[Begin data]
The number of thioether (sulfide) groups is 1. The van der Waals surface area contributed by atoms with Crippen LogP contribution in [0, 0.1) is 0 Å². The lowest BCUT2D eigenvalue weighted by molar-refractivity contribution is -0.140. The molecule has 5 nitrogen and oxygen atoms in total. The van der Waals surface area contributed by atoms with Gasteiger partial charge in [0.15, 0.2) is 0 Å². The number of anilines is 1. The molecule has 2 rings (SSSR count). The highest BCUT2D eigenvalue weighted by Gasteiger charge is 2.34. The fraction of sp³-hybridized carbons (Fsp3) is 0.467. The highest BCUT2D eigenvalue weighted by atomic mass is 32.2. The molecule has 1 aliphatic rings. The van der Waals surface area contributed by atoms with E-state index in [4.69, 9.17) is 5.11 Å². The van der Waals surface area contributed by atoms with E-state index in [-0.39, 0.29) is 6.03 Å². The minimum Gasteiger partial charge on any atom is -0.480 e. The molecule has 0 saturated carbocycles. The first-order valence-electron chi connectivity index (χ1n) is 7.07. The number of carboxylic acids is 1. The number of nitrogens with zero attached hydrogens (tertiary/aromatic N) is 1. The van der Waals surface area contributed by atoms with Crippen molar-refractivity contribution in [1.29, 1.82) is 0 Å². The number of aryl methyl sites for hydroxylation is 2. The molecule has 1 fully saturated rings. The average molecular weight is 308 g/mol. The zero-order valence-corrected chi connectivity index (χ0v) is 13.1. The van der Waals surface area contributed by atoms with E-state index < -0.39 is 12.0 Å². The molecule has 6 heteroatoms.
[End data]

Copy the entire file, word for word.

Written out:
The number of thioether (sulfide) groups is 1. The van der Waals surface area contributed by atoms with Crippen LogP contribution in [0, 0.1) is 0 Å². The lowest BCUT2D eigenvalue weighted by molar-refractivity contribution is -0.140. The molecule has 5 nitrogen and oxygen atoms in total. The van der Waals surface area contributed by atoms with Gasteiger partial charge in [0.15, 0.2) is 0 Å². The number of anilines is 1. The molecule has 2 rings (SSSR count). The highest BCUT2D eigenvalue weighted by Gasteiger charge is 2.34. The fraction of sp³-hybridized carbons (Fsp3) is 0.467. The highest BCUT2D eigenvalue weighted by atomic mass is 32.2. The molecule has 1 aliphatic rings. The van der Waals surface area contributed by atoms with E-state index in [4.69, 9.17) is 5.11 Å². The van der Waals surface area contributed by atoms with E-state index in [-0.39, 0.29) is 6.03 Å². The minimum Gasteiger partial charge on any atom is -0.480 e. The molecule has 0 saturated carbocycles. The first-order valence-electron chi connectivity index (χ1n) is 7.07. The number of carboxylic acids is 1. The number of nitrogens with zero attached hydrogens (tertiary/aromatic N) is 1. The van der Waals surface area contributed by atoms with Crippen molar-refractivity contribution in [1.29, 1.82) is 0 Å². The number of aryl methyl sites for hydroxylation is 2. The molecule has 1 fully saturated rings. The average molecular weight is 308 g/mol. The zero-order valence-corrected chi connectivity index (χ0v) is 13.1. The van der Waals surface area contributed by atoms with E-state index < -0.39 is 12.0 Å². The molecule has 6 heteroatoms.